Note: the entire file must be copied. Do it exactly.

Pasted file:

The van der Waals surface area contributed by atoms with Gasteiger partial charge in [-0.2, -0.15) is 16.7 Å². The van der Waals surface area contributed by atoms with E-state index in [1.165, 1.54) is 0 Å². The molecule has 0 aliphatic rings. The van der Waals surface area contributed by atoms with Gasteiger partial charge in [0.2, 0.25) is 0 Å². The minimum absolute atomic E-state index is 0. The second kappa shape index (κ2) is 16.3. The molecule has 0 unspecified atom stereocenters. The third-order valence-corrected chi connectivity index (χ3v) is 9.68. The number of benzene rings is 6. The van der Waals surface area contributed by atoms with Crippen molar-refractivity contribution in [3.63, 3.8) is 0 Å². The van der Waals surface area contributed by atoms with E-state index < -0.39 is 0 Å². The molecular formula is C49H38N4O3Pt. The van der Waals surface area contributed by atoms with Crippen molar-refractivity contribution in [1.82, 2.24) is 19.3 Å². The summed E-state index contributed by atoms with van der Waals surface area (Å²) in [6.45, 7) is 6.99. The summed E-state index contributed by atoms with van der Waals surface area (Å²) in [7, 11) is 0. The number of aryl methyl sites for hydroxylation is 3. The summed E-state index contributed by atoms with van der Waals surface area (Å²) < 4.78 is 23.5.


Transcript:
The van der Waals surface area contributed by atoms with Gasteiger partial charge in [-0.2, -0.15) is 16.7 Å². The van der Waals surface area contributed by atoms with E-state index in [1.165, 1.54) is 0 Å². The molecule has 0 aliphatic rings. The van der Waals surface area contributed by atoms with Gasteiger partial charge in [0.2, 0.25) is 0 Å². The minimum absolute atomic E-state index is 0. The second kappa shape index (κ2) is 16.3. The molecule has 0 unspecified atom stereocenters. The third-order valence-corrected chi connectivity index (χ3v) is 9.68. The number of benzene rings is 6. The van der Waals surface area contributed by atoms with Crippen molar-refractivity contribution in [3.63, 3.8) is 0 Å². The van der Waals surface area contributed by atoms with E-state index < -0.39 is 0 Å². The molecular formula is C49H38N4O3Pt. The van der Waals surface area contributed by atoms with Crippen molar-refractivity contribution in [1.82, 2.24) is 19.3 Å². The summed E-state index contributed by atoms with van der Waals surface area (Å²) in [6.45, 7) is 6.99. The summed E-state index contributed by atoms with van der Waals surface area (Å²) in [7, 11) is 0. The number of aryl methyl sites for hydroxylation is 3. The summed E-state index contributed by atoms with van der Waals surface area (Å²) < 4.78 is 23.5.